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Electronic Fetal Monitoring in the United States: Temporal Trends and Adverse Perinatal Outcomes

Ananth, Cande V. PhD, MPH; Chauhan, Suneet P. MD; Chen, Han-Yang MS; D’Alton, Mary E. MD; Vintzileos, Anthony M. MD

doi: 10.1097/AOG.0b013e318289510d
Original Research

OBJECTIVE: To examine trends in electronic fetal monitoring (EFM) use and quantify the extent to which such trends are associated with changes in rates of primary cesarean delivery and neonatal morbidity and mortality.

METHODS: We carried out a retrospective study of more than 55 million nonanomalous singleton live births (24–44 weeks of gestation) delivered in the United States between 1990 and 2004. Changes in the risks of neonatal mortality, cesarean delivery, and operative vaginal delivery for fetal distress, 5-minute Apgar score lower than 4, and neonatal seizures (at 34 weeks of gestation or after) were examined in relation to changes in EFM use.

RESULTS: Electronic fetal monitoring use increased from 73.4% in 1990 to 85.7% in 2004, a relative increase of 17% (95% confidence interval 16–18%). This increase was associated with an additional 5% and 2% decline in early and late neonatal deaths, respectively, at 24–33 weeks of gestation as well as a 4–7% additional decline in the 5-minute Apgar score lower than 4 at 24–33, 34–36, and 37–44 weeks of gestation. Increasing EFM use was associated with a 2–4% incremental increased rate of both cesarean delivery and operative vaginal delivery for fetal distress at 24–33, 34–36, and 37–44 weeks of gestation. Increasing EFM was not associated with any temporal changes in the rate of neonatal seizures.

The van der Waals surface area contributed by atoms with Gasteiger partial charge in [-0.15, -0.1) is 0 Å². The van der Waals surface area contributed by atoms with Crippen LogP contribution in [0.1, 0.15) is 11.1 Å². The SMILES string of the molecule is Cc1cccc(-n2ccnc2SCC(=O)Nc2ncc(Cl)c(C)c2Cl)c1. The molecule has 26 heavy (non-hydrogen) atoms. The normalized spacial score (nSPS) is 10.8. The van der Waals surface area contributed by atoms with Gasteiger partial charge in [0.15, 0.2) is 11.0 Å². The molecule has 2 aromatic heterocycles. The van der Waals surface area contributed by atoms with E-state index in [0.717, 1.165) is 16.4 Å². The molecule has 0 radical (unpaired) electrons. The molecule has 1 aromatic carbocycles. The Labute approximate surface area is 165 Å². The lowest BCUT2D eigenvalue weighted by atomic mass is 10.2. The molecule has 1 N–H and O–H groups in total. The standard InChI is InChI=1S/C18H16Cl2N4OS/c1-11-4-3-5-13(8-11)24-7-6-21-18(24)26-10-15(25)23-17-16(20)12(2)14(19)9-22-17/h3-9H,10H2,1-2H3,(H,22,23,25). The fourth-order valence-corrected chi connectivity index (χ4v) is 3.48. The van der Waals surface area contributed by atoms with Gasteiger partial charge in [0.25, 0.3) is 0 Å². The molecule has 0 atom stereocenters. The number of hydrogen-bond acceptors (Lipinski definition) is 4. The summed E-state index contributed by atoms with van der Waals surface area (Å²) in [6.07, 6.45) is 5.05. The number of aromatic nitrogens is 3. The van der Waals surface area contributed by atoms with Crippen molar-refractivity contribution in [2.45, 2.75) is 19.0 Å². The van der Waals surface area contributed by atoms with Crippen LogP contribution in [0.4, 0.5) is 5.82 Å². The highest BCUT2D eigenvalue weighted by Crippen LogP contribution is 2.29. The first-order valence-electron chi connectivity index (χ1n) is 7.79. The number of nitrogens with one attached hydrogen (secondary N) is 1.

CONCLUSIONS: The temporal increase in EFM use in the United States appears to be modestly associated with the recent declines in neonatal mortality, especially at preterm gestations.

LEVEL OF EVIDENCE: II

The increasing use of electronic fetal monitoring in the United States is associated with temporal declines in neonatal morbidity and mortality.

Department of Obstetrics and Gynecology, College of Physicians and Surgeons, and the Department of Epidemiology, Joseph L. Mailman School of Public Health, Columbia University, New York, New York; the Department of Obstetrics and Gynecology, Eastern Virginia Medical School, Norfolk, Virginia; the Department of Quantitative Health Sciences, University of Massachusetts Medical School, Worcester, Massachusetts; and the Department of Obstetrics and Gynecology, Winthrop University Hospital, Mineola, New York.

Corresponding author: Cande V. Ananth, PhD, MPH, Department of Obstetrics and Gynecology, College of Physicians and Surgeons, Columbia University Medical Center, 622 West 168th Street, New York, NY; e-mail: cande.ananth@columbia.edu.

Financial Disclosure The authors did not report any potential conflicts of interest.

Presented, in part, at the 32nd annual meeting of the Society for Maternal-Fetal Medicine, February 6–11, 2012, Dallas, Texas.

© 2013 by The American College of Obstetricians and Gynecologists. Published by Wolters Kluwer Health, Inc. All rights reserved.